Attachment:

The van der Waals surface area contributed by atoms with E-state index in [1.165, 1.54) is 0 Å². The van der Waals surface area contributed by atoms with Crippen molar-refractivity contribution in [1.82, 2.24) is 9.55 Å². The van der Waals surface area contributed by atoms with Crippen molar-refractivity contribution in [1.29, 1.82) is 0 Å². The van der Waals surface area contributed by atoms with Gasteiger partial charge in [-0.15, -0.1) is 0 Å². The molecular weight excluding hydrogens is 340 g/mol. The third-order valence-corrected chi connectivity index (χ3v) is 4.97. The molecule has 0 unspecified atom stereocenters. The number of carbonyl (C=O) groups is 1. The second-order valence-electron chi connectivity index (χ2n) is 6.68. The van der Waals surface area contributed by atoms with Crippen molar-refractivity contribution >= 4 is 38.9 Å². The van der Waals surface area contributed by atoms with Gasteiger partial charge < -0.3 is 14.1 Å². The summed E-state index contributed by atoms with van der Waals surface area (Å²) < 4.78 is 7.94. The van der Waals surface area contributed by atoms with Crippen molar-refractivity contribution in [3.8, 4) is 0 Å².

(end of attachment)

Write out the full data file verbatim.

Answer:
The van der Waals surface area contributed by atoms with E-state index in [1.165, 1.54) is 0 Å². The van der Waals surface area contributed by atoms with Crippen molar-refractivity contribution in [1.82, 2.24) is 9.55 Å². The van der Waals surface area contributed by atoms with Crippen molar-refractivity contribution in [1.29, 1.82) is 0 Å². The van der Waals surface area contributed by atoms with Gasteiger partial charge in [-0.15, -0.1) is 0 Å². The molecular weight excluding hydrogens is 340 g/mol. The third-order valence-corrected chi connectivity index (χ3v) is 4.97. The molecule has 0 unspecified atom stereocenters. The number of carbonyl (C=O) groups is 1. The second-order valence-electron chi connectivity index (χ2n) is 6.68. The van der Waals surface area contributed by atoms with Crippen molar-refractivity contribution >= 4 is 38.9 Å². The van der Waals surface area contributed by atoms with Gasteiger partial charge < -0.3 is 14.1 Å². The summed E-state index contributed by atoms with van der Waals surface area (Å²) < 4.78 is 7.94. The van der Waals surface area contributed by atoms with Crippen molar-refractivity contribution in [3.8, 4) is 0 Å².